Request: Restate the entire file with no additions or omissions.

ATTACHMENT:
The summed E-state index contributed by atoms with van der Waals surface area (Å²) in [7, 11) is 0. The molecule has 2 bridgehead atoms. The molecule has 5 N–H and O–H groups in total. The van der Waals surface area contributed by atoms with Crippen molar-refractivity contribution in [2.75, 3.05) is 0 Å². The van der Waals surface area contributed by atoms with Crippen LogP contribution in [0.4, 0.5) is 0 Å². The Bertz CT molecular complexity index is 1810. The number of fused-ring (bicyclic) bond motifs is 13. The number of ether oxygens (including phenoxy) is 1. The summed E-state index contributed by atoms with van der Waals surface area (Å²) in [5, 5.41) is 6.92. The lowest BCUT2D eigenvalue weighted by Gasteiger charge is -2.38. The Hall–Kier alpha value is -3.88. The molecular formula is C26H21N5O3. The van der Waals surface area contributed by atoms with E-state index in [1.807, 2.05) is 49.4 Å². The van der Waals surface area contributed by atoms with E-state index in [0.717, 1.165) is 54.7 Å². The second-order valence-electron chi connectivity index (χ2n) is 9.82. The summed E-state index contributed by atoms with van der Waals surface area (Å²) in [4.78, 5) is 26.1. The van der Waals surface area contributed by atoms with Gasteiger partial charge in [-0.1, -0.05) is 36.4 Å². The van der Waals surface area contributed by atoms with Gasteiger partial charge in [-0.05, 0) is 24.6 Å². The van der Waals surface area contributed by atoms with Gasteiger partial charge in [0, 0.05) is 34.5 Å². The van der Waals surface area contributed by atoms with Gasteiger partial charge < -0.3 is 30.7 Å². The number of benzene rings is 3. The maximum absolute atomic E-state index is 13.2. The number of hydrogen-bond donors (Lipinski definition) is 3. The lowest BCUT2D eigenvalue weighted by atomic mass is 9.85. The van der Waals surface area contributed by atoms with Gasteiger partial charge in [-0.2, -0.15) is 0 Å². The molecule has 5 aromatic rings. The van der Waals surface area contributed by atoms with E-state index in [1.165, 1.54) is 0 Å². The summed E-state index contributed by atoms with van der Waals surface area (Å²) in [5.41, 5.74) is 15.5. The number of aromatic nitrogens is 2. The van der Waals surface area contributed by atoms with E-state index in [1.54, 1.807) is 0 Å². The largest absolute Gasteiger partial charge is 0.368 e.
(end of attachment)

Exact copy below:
The summed E-state index contributed by atoms with van der Waals surface area (Å²) in [7, 11) is 0. The molecule has 2 bridgehead atoms. The molecule has 5 N–H and O–H groups in total. The van der Waals surface area contributed by atoms with Crippen molar-refractivity contribution in [2.75, 3.05) is 0 Å². The van der Waals surface area contributed by atoms with Crippen LogP contribution in [0.4, 0.5) is 0 Å². The Bertz CT molecular complexity index is 1810. The number of fused-ring (bicyclic) bond motifs is 13. The number of ether oxygens (including phenoxy) is 1. The summed E-state index contributed by atoms with van der Waals surface area (Å²) in [5, 5.41) is 6.92. The lowest BCUT2D eigenvalue weighted by Gasteiger charge is -2.38. The Hall–Kier alpha value is -3.88. The molecular formula is C26H21N5O3. The van der Waals surface area contributed by atoms with E-state index in [1.807, 2.05) is 49.4 Å². The van der Waals surface area contributed by atoms with E-state index in [0.717, 1.165) is 54.7 Å². The second-order valence-electron chi connectivity index (χ2n) is 9.82. The summed E-state index contributed by atoms with van der Waals surface area (Å²) in [4.78, 5) is 26.1. The van der Waals surface area contributed by atoms with Gasteiger partial charge in [-0.1, -0.05) is 36.4 Å². The van der Waals surface area contributed by atoms with Gasteiger partial charge in [-0.05, 0) is 24.6 Å². The van der Waals surface area contributed by atoms with Gasteiger partial charge in [0, 0.05) is 34.5 Å². The van der Waals surface area contributed by atoms with Gasteiger partial charge < -0.3 is 30.7 Å². The number of benzene rings is 3. The maximum absolute atomic E-state index is 13.2. The number of hydrogen-bond donors (Lipinski definition) is 3. The lowest BCUT2D eigenvalue weighted by atomic mass is 9.85. The van der Waals surface area contributed by atoms with Gasteiger partial charge in [-0.2, -0.15) is 0 Å². The molecule has 5 aromatic rings. The van der Waals surface area contributed by atoms with E-state index in [1.165, 1.54) is 0 Å². The summed E-state index contributed by atoms with van der Waals surface area (Å²) in [5.41, 5.74) is 15.5. The number of aromatic nitrogens is 2. The van der Waals surface area contributed by atoms with E-state index in [1.54, 1.807) is 0 Å². The largest absolute Gasteiger partial charge is 0.368 e.